City leaders reject grant concept for Lawrence Loop section that would have included new pedestrian bridge over Kansas River

photo by: Austin Hornbostel/Journal-World

Lawrence leaders listen to a presentation from city staff during the Lawrence City Commission meeting on Tuesday, Feb. 13, 2024.

City leaders on Tuesday decided against approving a grant proposal that could have covered the construction of an incomplete section of the Lawrence Loop near downtown, along with a new pedestrian bridge across the Kansas River.

At Tuesday’s City Commission meeting, the group voted 2-3, with Vice Mayor Mike Dever and commissioners Brad Finkeldei and Lisa Larsen opposed, on the grant concept for the section of the Lawrence Loop from Seventh Street to Constant Park, including the new bridge connecting Vermont Street to North Lawrence. With the proposal’s failure, the city will miss a chance to submit an application for a U.S. Department of Transportation Rebuilding American Infrastructure with Sustainability and Equity (RAISE) grant that, if awarded, could have covered the roughly $21 million cost of the project without the need for matching funds.

It’ll be at least another year before the city can try for the grant again. Its application deadline is Feb. 28, and proposals are only considered once a year.

Dever said he feared the proposal had “lost the plot” when it comes to the ultimate goal of closing the Lawrence Loop; the vast majority of the project’s potential cost, according to a presentation from city staff at Tuesday’s meeting, would have come from elements like the roughly $10 million bridge and a roughly $8 million helix ramp allowing pedestrians to ascend from street level to the bridge itself. That’s a notion Finkeldei agreed with.

photo by: Multi-modal Transportation Commission screenshot

This rendering shows the main elements of a narrowed concept plan for a section of the Lawrence Loop running from Seventh Street to Constant Park.

“If we’re going to spend $21 million to ‘close the Loop,’ I don’t think this really accomplishes that,” Finkeldei said. “I mean, (it funds) the bridge, and it does some other things, but that number one priority doesn’t get accomplished. Once you remove that portion of it, that’s what seems to me needs to go back to the drawing board.”

Larsen was concerned about safety for pedestrians at the nearby street crossings that tend to get congested as they intersect with Sixth Street.

Mayor Bart Littlejohn was supportive of moving the project forward in time for the grant deadline, and Commissioner Amber Sellers said she was voting in favor of approving the grant concept in order to see how the process would play out beyond Tuesday’s meeting.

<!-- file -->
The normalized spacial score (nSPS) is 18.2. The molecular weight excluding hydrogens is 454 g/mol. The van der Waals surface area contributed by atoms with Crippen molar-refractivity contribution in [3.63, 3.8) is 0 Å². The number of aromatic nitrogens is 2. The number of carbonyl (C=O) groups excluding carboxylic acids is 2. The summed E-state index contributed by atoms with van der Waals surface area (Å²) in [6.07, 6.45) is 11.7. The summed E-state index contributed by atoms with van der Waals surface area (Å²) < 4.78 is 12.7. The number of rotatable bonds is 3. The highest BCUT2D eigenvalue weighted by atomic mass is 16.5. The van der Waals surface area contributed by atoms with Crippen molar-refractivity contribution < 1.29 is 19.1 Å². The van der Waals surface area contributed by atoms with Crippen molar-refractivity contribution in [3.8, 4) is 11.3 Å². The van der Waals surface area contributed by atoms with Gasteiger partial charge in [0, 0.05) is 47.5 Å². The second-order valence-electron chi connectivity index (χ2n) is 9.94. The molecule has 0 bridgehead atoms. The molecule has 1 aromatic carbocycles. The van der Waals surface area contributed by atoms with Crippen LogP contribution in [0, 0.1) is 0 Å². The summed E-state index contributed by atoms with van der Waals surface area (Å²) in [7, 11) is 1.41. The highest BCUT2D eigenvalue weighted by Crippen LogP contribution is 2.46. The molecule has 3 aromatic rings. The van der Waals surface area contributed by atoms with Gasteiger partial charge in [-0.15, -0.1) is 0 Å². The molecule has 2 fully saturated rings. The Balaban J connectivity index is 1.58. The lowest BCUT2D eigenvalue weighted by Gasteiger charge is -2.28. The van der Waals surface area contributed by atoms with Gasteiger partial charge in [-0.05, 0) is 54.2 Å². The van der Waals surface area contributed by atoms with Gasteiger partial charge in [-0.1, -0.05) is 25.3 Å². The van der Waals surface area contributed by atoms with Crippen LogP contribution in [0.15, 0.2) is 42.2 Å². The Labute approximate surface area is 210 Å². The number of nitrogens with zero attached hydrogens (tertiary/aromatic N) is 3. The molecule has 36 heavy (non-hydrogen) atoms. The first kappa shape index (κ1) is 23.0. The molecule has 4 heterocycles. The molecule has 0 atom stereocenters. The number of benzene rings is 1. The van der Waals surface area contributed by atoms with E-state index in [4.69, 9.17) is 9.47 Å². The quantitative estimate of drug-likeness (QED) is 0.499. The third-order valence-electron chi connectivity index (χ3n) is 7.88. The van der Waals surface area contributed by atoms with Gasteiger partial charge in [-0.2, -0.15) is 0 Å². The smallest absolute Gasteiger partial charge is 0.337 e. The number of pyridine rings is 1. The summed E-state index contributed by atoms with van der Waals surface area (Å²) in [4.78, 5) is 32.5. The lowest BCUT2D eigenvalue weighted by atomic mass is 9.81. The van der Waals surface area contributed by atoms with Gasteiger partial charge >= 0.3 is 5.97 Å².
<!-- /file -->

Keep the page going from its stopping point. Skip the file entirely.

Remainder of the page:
Prior to Tuesday’s meeting, the grant concept had earned a narrow 3-2 approval from the city’s Multi-modal Transportation Commission, and before that it was approved by a steering committee for the project by a 7-2 vote. The project proposed a narrowed version of the “Kaw River Commons” concept developed by a group of architects, artists and trail advocates called RiverFront & Center a few years ago.

A group of about eight public commenters all expressed opposition to the grant concept at Tuesday’s meeting, with some of them criticizing a “rushed” public engagement process; the project steering committee only met for the first time in November 2023 and held its final meeting on Jan. 31.

Other concerns included the redundancy of a new bridge positioned immediately to the west of the existing bridges between downtown and North Lawrence, which can already carry pedestrian traffic.

Some commenters urged commissioners to consider pivoting from a RAISE capital grant to a planning grant instead, which they said would have allowed more time to study and address concerns with the grant concept on the table at Tuesday’s meeting. But city staff told commissioners that given the change of scope such an adjustment might cause, the turnaround time would’ve meant missing the application deadline regardless.

Ahead of the vote, Finkeldei said he hoped city staff would keep working on the project and return next year with another RAISE grant concept for consideration.

In other business, commissioners:

* Recognized Truman “Bud” Waugh, who has lived in Lawrence for nearly 70 years and for 44 of them has served on the Douglas County Emergency Management Advisory Board and Local Emergency Planning Committee.

Waugh is a U.S. Army veteran who served another 30 years as a civilian as an operator with the Army Military Amateur Radio System, earning the United States President’s Call to Service Award for serving more than 4,000 volunteer hours for his country and community. He also served as an analyst with the Kansas Geological Survey for 35 years before retiring and continues to serve as a volunteer for Douglas County Emergency Management’s Auxiliary Communication and Community Emergency Response teams.

* During a work session, heard a presentation from Lawrence-Douglas County Fire Medical Chief Rich Llewellyn about PulsePoint, a 911-connected app that can immediately inform users about emergencies occurring in their communities and request their help when CPR support is needed nearby.

Llewellyn told commissioners that the app isn’t new to LDCFM, but the agency is “hard launching” it now. The app is intended to cut down on the time between when a cardiac arrest incident first occurs and when someone begins administering CPR.


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